Stop Message 0x7E



I just upgraded my motherboard, and processor to an AMD 64 3200+ with an
ECS EliteGroup 755 A2 mobo. I reused my hard drive Maxtor 160gb, Ram Pc3200
512mb, Nvidia GeForce 5200 Ultra 128mb video card. I have Xp home edition
with SP2. When I started it up after installing the new hard ware, it booted
normally until reaching the windows xp startup screen with the scrolling blue
thing. Then got the blue screen of death and 0x7E stop message. The exact
message looked like this

Stop Message 0x0000007E: (0xC0000005, 0xF8F31750, 0xF9200430, 0xF920012C)
It didnt list a driver or sys file associated with it. I was able to
start in safe mode, and after checking the Dr Watson log file, showed an
Access Violation from rstrui.exe. I dont know if the 2 errors are linked, im
not a software guru by any means. I dont have an XP cd to reinstall with, so
Formatting the hard drive is pretty much out of the question. Please reply
if you can help... i miss my computer already!

AMD 64 3200+
ECS Elitegroup 755 A2 mobo
512 mb PC3200
Nvidia GeForce 5200 Ultra 128mb
Maxtor 160Gb HD
XP Home Edition SP2



Mark L. Ferguson

You are not going to both replace a motherboard, and save the install, while not owning the setup media to do a Repair setup.

David Candy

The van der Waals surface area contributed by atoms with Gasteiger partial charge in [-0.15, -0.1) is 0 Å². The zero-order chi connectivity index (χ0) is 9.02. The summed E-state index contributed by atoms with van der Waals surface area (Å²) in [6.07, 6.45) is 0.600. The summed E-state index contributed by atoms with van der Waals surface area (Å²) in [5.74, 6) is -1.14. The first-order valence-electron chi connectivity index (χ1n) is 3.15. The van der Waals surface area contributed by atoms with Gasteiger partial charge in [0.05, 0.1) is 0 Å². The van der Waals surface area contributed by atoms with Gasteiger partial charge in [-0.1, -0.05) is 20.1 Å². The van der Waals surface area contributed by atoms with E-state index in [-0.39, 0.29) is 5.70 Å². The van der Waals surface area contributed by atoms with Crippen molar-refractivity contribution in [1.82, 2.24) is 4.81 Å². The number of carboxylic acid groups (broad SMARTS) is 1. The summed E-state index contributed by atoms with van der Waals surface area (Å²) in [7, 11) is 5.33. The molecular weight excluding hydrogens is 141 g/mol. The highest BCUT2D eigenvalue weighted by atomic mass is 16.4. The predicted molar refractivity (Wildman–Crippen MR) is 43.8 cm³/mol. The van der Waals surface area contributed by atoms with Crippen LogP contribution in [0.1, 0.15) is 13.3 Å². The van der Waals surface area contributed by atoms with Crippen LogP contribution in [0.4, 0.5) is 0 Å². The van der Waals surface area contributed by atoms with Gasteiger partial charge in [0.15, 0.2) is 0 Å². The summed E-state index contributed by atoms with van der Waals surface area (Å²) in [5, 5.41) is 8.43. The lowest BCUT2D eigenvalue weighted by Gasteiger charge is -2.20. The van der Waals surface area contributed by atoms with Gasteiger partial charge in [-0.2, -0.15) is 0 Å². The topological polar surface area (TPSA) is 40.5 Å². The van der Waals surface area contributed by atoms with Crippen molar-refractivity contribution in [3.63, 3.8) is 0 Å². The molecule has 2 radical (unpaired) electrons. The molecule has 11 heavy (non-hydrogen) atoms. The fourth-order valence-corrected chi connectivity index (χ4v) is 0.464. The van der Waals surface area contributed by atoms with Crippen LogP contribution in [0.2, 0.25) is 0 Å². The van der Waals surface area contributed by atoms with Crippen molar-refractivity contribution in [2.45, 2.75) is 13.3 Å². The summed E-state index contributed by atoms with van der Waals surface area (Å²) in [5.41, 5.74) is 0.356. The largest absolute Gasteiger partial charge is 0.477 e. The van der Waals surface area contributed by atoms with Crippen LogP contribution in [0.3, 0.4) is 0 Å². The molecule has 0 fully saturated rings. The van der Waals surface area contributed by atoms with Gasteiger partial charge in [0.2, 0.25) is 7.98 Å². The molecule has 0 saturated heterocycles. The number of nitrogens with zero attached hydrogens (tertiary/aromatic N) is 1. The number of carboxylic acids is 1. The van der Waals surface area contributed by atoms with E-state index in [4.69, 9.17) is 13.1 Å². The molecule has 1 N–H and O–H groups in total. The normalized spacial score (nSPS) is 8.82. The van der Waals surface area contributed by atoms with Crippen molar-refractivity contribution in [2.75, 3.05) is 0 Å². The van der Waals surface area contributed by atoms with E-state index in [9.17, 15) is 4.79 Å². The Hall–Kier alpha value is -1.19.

The SYSTEM_THREAD_EXCEPTION_NOT_HANDLED bug check has a value of 0x0000007E. This indicates that a system thread generated an exception which the error handler did not catch.

The following parameters are displayed on the blue screen.

Parameter Description
1 The exception code that was not handled
2 The address at which the exception occurred
3 The address of the exception record
4 The address of the context record

This is a very common bug check. To interpret it, you must identify which exception was generated.

Common exception codes include:

An unaligned data reference was encountered.

b.. 0x80000003: STATUS_BREAKPOINT
A breakpoint or ASSERT was encountered when no kernel debugger was attached to the system. • 0xC0000005: STATUS_ACCESS_VIOLATION

A memory access violation occurred.

For a complete list of exception codes, see the ntstatus.h file located in the inc directory of the Windows DDK.

Resolving the Problem
If you are not equipped to debug this problem, you should use some basic troubleshooting techniques. Make sure you have enough disk space. If a driver is identified in the bug check message, disable the driver or check with the manufacturer for driver updates. Try changing video adapters. Check with your hardware vendor for any BIOS updates. Disable BIOS memory options such as caching or shadowing.

If you plan to debug this problem, you may find it difficult to obtain a stack trace. Parameter 2 (the exception address) should pinpoint the driver or function that caused this problem.